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Domo and Tuzi Yeye Christmas Ride

I’d like to share a passage from Rick Moody’s The Ice Storm with you. This passage was brought to my attention by my lovely wife. She’s a better reader than me for several reasons. One reason is that I’ve resigned myself to primarily reading books with pictures in them, but that’s a relatively new thing. The reason that impresses me the most is that she’s well-read in two languages. Her decision to read The Ice Storm follows in the foot steps of Li Ang, another Chinese genius who reads Western literature. You may remember than Li Ang directed the film adaptation of the book. It featured the acting talents of Sigourney Weaver and does not resemble that abomination Avatar. My wife’s been reading this book for the past few days and keeps telling me that she finally understands the American Suburbs and why I’m fucked up.

Anyway, here’s the passage:

Sure, Paul had tried DC Comics. He had read Batman and Justice League of America, and he had followed some of the other Marvel titles too: Spider-Man, Iron Man, The Incredible Hulk, The Avengers, and X-Men and especially those titles that were F.F. spin-offs, The Silver Surfer and The Sub-Mariner. He had tried them all. He had ranged far and wide. But he kept coming back to the F.F. Batman was cool: his skills were not supernatural. He was just smart and rich. Superman was a moral force. The Hulk had hubris. Silver Surfer was definitely created by a mind on psychedelics. Thor was the comic you read if you wanted to work for one of those touring Renaissance festivals, if you wanted to wear a shirt that was called a blouse.

So why the Fantastic Four? First of all, Paul couldn’t shake the uncanny coincidence that his father had the same first name as Benjamin Grimm, the Thing. When he was younger, he actually thought of his father as the Thing: chunky, homely, self-pitying. When Paul was a kid, his dad raged around his house like a pachyderm taking down underbrush. His father would find a damp towel clumped on the bathroom floor and sprint to Paul’s room to accuse him. His father would lay in wait for the tiniest noise, the scantest footfall, and then he would howl from the bottom of the stairs. But his dad was always coming around to apologize, too. He couldn’t terrorize with real commitment. He was like the Thing. He hated the world, hated mankind, but loved people, loved kids and dogs.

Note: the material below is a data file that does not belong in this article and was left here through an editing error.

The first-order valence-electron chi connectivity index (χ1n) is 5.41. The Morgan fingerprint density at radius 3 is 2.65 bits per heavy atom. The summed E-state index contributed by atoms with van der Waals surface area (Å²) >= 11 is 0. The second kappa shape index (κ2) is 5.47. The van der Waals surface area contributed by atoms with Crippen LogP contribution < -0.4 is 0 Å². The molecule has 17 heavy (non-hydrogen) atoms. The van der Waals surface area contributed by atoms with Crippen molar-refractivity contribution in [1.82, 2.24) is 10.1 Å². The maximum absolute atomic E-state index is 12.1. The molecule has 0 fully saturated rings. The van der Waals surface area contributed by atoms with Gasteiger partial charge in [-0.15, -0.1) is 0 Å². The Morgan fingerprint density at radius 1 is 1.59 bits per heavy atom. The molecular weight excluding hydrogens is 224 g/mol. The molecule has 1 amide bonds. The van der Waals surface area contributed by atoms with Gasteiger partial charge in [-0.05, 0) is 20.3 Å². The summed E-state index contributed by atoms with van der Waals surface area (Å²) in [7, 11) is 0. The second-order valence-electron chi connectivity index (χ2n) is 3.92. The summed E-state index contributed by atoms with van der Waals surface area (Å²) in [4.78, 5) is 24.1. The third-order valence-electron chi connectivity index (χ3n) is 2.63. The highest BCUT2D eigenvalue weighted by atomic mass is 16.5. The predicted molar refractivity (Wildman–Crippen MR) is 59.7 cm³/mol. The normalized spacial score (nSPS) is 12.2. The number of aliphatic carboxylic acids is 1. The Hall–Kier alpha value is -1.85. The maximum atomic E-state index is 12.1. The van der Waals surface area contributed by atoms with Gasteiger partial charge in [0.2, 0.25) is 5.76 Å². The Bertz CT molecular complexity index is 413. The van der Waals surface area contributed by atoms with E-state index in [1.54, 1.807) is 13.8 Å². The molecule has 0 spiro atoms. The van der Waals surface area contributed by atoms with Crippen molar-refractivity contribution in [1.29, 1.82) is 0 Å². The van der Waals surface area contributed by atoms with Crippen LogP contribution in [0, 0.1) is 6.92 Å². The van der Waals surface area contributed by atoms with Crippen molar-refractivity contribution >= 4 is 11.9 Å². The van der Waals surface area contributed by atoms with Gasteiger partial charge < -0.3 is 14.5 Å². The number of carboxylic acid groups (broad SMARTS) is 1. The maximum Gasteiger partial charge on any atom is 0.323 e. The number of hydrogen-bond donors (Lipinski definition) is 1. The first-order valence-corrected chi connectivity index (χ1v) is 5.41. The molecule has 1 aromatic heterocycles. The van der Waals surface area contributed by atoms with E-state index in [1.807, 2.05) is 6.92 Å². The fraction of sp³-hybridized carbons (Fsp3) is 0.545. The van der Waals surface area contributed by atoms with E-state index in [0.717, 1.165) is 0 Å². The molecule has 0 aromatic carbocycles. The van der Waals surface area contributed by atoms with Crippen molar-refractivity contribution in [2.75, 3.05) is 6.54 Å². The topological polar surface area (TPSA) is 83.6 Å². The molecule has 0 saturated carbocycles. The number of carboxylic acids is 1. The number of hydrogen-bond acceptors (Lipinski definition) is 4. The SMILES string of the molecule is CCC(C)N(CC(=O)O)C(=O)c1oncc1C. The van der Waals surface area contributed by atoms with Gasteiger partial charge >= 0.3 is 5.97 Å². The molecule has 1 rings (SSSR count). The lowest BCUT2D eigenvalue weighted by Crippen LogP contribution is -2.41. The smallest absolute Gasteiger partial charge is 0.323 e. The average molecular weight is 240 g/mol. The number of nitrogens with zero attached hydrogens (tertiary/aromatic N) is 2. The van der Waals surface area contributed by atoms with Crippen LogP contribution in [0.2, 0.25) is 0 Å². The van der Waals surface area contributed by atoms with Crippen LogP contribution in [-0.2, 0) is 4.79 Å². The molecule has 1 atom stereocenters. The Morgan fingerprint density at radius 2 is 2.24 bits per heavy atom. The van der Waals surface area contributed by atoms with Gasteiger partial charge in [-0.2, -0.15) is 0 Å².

And his mother was the Invisible Girl. Although, on the other hand, sometimes she was like Crystal, the Elemental, the prophetess, a seer. And sometimes his dad was Reed Richards, the elastic scientist. And sometimes Paul himself was Be Grimm, and sometimes he was Peter Parker, a.k.a. the Spider-Man. These models never worked exactly. Still, the F.F., with all their mistakes and allegiances, their infighting and dependability, told some true tale about family. When Paul started reading these books, the corny melodram of New Canaan lost its sting.

Panda ornament

The pictures are from our tree. If you want to look at more of our ornaments, I suggest you click here and enjoy some of the ways the Christmas spirit manifested in our apartment. If you want to make us an ornament, that would be pretty cool.

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2013 is turning out to be a busy year for Charles Soule. Debuting his creator-owned series Strange Attractors and his first issues on two of my personal favorite DC properties Swamp Thing and Red Lanterns, Mr. Soule is one of the reason’s your local comic rack suddenly got so much more exciting. While I’ve enjoyed the Green Lantern run under the reign of Geoff Johns, DC has picked some incredible creative teams to take over the Green Lanterns, bringing up some of independent comics’ most innovative talent including Mr. Soule.

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INTERVIEW WITH CHARLES SOULE

WAYNEXIAOLONG: First of all, congratulations on being chosen to write two of what I consider to be DC’s best titles right now, Swamp Thing and Red Lanterns. These two titles are pretty different from each other. Can we expect to see any overlap between the two books?

CHARLES SOULE: Well, you said it yourself – these two titles are quite different from each other.  The fantasy/horror tone of Swamp Thing doesn’t obviously mesh with the sci-fi space opera of Red Lanterns, but it’s comics, so never say never.  In the short term, I’m trying to do a bunch of world-building in each title, to really give them their own identity.  Once that’s established, though, why not? No specific plans, but one of the great joys of working in a big shared universe is actually sharing the universe.  We’ll see where it goes.